Marion County Prosecutor Terry Curry has lot of high-profile business on his plate these days - a skyrocketing homicide rate, the Richmond Hill aftermath, not to mention the challenges in making a case against suspended IMPD Officer David Bisard.
But public interest in the case against Bei Bei Shuai trumps them all.
"I have literally, through the combination of my campaign generic email, our office generic email, and my personal email, received tens of thousands of emails from anywhere around the country and world about this matter," Curry said in an interview Monday.
"The level of misinformation is staggering ... (emails that) clearly just do not have a understanding of the fundamental allegations of the case."
On Dec. 23, 2010, Shuai attempted suicide while she was 33 weeks pregnant by consuming rat poison. Friends saved her, but her baby, who was born via caesarian section Dec. 31, died in her arms on Jan. 3, 2011. In March of 2011, she was charged with murder and attempted feticide and placed in the Marion County Jail for 14 months without bail. She was released on bail following an order for the Indiana Court of Appeals, but the case against her is ongoing.
"If Terry Curry's prosecution is upheld, you're really talking about a system of law that is separate and unequal for pregnant women and any woman of child bearing age," Lynn Paltrow, executive director of National Advocates for Pregnant Women, said at an April 6 rally Downtown in support of Shuai. "What you are doing is opening the door in the name of protecting eggs, fetuses, and embryos authorizing the state to investigate, control, and punish every pregnant woman."
Curry said he understands that people want to debate the provisions of the law, but that his duty remains to enforce the law as it stands under the murder statute, "that the intentional killing of a fetus that has attained viability is murder" and the feticide statue that "terminating a pregnancy through other than a lawful abortion is feticide."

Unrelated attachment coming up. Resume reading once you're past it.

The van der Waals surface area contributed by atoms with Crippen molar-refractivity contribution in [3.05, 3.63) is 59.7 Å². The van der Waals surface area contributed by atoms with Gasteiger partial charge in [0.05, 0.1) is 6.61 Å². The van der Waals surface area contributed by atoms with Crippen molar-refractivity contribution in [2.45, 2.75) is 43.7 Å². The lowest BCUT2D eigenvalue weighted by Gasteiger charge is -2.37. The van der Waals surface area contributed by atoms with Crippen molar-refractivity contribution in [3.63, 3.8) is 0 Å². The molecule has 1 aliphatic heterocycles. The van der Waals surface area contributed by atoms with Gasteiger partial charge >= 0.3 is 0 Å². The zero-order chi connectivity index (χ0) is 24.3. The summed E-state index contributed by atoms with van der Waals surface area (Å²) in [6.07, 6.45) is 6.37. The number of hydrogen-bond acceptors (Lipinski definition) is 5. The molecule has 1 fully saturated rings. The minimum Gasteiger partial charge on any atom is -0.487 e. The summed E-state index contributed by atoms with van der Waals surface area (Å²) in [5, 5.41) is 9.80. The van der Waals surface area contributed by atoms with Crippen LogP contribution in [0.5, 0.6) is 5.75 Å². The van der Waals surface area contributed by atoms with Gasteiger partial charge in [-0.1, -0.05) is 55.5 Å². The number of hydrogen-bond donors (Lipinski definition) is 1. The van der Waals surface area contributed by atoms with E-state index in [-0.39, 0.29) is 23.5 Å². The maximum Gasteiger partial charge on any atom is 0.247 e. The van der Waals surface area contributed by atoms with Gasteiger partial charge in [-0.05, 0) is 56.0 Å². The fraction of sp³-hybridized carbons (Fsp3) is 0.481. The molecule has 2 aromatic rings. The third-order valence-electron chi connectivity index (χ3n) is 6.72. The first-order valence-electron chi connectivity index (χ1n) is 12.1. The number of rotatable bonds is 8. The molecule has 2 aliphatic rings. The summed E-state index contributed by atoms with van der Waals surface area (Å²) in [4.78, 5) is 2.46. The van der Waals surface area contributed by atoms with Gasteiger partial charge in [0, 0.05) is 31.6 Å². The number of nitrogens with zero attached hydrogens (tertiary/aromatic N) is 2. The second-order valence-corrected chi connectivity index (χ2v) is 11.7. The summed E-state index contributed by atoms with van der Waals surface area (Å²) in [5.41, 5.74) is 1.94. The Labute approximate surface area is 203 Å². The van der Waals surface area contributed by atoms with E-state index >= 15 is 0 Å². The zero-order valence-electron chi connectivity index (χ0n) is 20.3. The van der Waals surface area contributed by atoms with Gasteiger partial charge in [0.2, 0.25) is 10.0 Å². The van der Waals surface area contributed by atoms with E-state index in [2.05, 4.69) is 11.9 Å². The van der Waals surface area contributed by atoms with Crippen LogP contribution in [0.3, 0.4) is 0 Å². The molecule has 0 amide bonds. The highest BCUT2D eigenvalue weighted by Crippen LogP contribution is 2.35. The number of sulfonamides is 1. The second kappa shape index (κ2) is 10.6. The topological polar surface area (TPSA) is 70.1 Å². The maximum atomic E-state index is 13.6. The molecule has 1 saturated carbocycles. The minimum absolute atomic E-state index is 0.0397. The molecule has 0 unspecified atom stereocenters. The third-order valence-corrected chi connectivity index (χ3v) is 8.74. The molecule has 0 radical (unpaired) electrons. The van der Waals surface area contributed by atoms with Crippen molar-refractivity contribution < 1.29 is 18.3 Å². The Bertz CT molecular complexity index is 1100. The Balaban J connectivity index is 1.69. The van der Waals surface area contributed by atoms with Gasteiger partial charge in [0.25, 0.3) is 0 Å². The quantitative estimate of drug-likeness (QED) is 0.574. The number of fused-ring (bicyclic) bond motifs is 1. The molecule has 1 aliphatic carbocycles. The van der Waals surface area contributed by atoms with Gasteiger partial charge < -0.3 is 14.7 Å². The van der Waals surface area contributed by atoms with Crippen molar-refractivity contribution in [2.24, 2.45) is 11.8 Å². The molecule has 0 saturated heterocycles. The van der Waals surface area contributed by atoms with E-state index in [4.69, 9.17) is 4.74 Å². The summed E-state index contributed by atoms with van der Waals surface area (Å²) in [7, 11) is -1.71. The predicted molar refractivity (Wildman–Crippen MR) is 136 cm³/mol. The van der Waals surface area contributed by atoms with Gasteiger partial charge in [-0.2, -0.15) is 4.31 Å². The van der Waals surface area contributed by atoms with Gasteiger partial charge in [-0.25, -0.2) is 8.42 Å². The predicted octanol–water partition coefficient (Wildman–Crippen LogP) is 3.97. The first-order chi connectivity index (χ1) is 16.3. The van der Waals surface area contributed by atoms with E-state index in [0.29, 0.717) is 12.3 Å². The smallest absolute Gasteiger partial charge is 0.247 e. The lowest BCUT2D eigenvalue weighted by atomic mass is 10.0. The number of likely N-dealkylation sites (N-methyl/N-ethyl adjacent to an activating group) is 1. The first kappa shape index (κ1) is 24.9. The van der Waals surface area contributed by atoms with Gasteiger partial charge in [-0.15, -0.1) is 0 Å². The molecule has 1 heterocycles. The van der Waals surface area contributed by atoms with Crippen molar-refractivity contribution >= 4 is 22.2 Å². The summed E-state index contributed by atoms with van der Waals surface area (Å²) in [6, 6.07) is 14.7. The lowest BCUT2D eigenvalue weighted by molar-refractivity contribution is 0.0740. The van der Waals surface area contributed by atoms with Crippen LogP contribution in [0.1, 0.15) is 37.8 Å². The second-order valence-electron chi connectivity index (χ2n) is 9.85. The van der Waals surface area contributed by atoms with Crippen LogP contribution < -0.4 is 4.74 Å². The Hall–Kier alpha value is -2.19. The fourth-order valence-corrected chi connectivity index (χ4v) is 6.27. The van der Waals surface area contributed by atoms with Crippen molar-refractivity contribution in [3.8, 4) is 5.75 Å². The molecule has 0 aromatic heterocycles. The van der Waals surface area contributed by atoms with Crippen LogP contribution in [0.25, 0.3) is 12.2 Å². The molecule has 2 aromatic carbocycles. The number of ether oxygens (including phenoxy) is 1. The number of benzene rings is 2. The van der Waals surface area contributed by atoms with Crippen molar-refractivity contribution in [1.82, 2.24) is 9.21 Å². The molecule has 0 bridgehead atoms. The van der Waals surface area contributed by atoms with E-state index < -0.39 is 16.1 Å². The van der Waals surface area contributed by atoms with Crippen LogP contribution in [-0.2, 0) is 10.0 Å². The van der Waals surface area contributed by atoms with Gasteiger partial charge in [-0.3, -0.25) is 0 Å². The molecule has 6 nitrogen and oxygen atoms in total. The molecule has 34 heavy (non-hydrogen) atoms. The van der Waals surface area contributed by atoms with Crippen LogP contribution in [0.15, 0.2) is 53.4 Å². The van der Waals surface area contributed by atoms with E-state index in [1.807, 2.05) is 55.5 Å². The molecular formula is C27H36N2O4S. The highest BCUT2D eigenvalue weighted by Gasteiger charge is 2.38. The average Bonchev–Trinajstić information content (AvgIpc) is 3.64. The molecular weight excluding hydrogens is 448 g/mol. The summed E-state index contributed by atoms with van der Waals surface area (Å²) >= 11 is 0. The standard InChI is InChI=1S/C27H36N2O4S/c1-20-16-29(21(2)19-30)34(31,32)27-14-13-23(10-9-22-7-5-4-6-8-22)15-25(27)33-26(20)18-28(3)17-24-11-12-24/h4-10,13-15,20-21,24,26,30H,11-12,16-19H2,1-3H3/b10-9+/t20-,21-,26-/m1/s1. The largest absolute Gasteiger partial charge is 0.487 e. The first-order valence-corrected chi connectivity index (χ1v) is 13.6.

In a paper title "State of Indiana v. Bei Bei Shuai: An Unjustifiable and Dangerous Prosecution,"
Shuai's attorney, Linda Pence, writes that suicide is not a crime and that the prosecution of Shuai's case would "affect all pregnant women." In addition, it suggests the case follows in line with other "unjust and unconstitutional prosecutions against pregnant women," that "it is not scientifically sound to conclude that a pregnant woman's conduct caused injury to her fetus," that Curry's case demonstrates racial and gender discrimination, that such an approach will encourage greater use of abortions and is tantamount to "cruel and unusual punishment."
Curry rejected "slippery slope" theories that suggest successful prosecution of this case will open the door to press cases against behaviors that might harm a fetus, such as reckless driving, eating junkfood or drinking a cocktail.
"In fact," he said, "as it relates to abusing alcohol or drugs, one of our appellate courts already ruled that does NOT justify prosecuting a pregnant woman ... the suggestions over and over that we're on some sort of vendetta ... is incorrect, is absolutely wrong.
"What distinguishes this case is, what we allege, and what the Court of Appeals found also in the appeal that got prosecuted in this case, is this specific intent directed toward the fetus."
When asked if the case would be different if Shuai's suicide note did not specifically outlined her intent to end the her life and her baby's, Curry responded: "Potentially, no, it would not rise to the level of a criminal case. What distinguishes this is her statement. We're not inferring some intent or making some leap of faith here. It's her words and what her intent was."
More than 12,000 people have signed an online petition to protest the prosecution, burying Curry in emails ranging in sentiment from "This is a women who needs Help not punishment. Please drop all charges against her" to "This prosecution is not only STUPID, IT is a crime! The Prosecutor should be arrested, charged with felony oppression under COLOR of law, convicted, imprisoned and DISBARRED!"
A motions hearing in the Shuai case is set for at 10:30 a.m. Thursday in Marion County Superior Court 3.